Answering your question in a different way: A library should target environments which SDK its requires. If you do not require a SDK use
netstandard (or before .NET Core RC2
dnxcore50 DNX SDK running on CoreCLR/CoreFx (deprecated, use
dnx451 DNX SDK running on .Net 4.5.1 (Desktop CLR / Full BCL and FCL) (deprecated, use
net46 .Net Framework 4.6 SDK running on Desktop CLR / Full BCL and FCL.
uap10.0 UWP Windows 10 SDK running on .Net Native/CoreFx.
netcoreapp1.0 .NET Core 1.0 SDK running on CoreCLR/CoreFx.
dotnet before) any pure IL code which declares its dependencies (System.Runtime (based) libraries instead of a PCL contracts). Framework dependencies are available for .Net 4.5.x onwards, .NET Core or UWP (System.Runtime based library set in different versions). As with RC2
dotnet is deprecated, use
netstandard2.0 (.NET Core 2.0; ~JUN 2017) any pure IL code which rely solely of the feature set of the
netstandard.dll which all platforms (.NET Core, .NET Framework, Xamarin, Mono, Unity3D) have to implement (or throw NotImplementedException). The
netstandard2.x is roughly the BCL library of the .NET Framework (without FCL components like WMI, WinForms, WPF, WCF, WWF, ...). By compatability shims, most existing NuGet packages will automatically be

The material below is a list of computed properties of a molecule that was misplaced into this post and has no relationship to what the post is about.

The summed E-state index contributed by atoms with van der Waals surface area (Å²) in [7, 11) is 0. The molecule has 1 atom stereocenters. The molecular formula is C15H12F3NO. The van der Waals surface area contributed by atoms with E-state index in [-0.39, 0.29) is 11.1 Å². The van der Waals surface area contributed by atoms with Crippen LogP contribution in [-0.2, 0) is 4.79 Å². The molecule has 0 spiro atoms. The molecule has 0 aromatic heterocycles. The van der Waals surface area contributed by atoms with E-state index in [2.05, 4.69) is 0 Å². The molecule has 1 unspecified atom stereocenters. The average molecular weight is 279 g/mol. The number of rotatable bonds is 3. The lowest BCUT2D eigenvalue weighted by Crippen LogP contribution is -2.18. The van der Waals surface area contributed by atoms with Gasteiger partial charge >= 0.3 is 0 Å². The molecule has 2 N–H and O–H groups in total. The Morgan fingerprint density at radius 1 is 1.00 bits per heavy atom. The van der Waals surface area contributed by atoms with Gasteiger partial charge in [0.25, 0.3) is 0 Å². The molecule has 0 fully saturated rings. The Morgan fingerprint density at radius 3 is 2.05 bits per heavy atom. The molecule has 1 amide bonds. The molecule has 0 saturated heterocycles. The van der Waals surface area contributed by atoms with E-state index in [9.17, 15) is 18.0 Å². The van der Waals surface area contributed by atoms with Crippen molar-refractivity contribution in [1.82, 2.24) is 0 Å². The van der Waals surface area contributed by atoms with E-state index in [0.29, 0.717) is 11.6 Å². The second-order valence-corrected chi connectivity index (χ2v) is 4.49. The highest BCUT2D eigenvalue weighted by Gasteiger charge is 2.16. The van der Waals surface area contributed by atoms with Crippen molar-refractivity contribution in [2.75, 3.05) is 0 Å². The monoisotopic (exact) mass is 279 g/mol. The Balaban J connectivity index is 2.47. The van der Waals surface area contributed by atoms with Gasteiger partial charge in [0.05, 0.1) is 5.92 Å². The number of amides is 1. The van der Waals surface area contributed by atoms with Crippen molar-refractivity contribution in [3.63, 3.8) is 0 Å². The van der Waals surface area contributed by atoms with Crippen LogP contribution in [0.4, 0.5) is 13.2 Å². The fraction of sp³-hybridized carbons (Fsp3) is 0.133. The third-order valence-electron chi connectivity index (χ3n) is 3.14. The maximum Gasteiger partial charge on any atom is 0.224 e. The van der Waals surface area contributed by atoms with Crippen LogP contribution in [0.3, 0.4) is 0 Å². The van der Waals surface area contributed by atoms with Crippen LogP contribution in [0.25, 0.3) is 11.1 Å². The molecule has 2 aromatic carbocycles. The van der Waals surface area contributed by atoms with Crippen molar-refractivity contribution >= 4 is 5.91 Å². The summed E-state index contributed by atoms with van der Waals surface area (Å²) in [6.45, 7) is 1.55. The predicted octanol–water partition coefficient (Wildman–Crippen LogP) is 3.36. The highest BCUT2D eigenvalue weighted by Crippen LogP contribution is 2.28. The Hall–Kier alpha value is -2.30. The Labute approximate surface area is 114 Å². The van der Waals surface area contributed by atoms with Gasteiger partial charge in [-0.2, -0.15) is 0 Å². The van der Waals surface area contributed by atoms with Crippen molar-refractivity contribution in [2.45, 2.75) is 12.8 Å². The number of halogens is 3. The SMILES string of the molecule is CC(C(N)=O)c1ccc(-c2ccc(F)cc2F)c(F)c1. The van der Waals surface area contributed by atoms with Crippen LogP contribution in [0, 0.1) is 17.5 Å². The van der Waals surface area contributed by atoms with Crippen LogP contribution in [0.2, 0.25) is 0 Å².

So if your library only has some algorithms or is not specific to the platform, use
dotnet. If any of your dependencies is restricted, this dependency will propagate up to the application (e.g. DNX, UWP, .Net46) which uses it.
I can only highlight like Malachi the article series of Oren. (he just wrote a new one: https://oren.codes/2015/07/29/targeting-net-core/ on the same topic).
netstandard is not a concrete runtime it is the abstraction of it. It is a target which in this case does not even specifiy a runtime but instead says: Anything which interprets IL correctly goes. For example
dnxcore5 is a target which specify a SDK(DNX) which has a specific runtime (CoreCLR). In this case you can make further assumptions about the runtime behavior (like usage of JIT, availability of x-plat implementation, etc.).
pps: be aware that the
dotnet name was transformed into the term
netstandard with the upcoming RC2 release. Also the complete DNX SDK was splitted up between the .NET Core and ASP.NET Teams. Therefore, the framework moniker for .NET Core (CoreCLR/CoreFx) is
netcoreapp1.0 while 99% of the ASP.NET stack are just libraries with
netstandard1.5. The DNX monikers (
dnxcore50) where deprecated. When running ASP.NET Core on .NET Framework (instead of .NET Core) use
net451. Heavy read for details: https://github.com/dotnet/corefx/blob/master/Documentation/architecture/net-platform-standard.md
ppps: Continiously be aware, that the
netstandard1.x concept of dependency based contracts was not further developed but changed to one (huge) standard contract (32k APIs;
netstandard2.0) which has to be implemented by all platforms including the upcoming .NET Core 2.0. This change has the advantage that most of the existing ecosystem of NuGet package (which refer
mscorlib and friends) can be integrated into
netstandard2.0 packages by using an intermediate compatibility shims.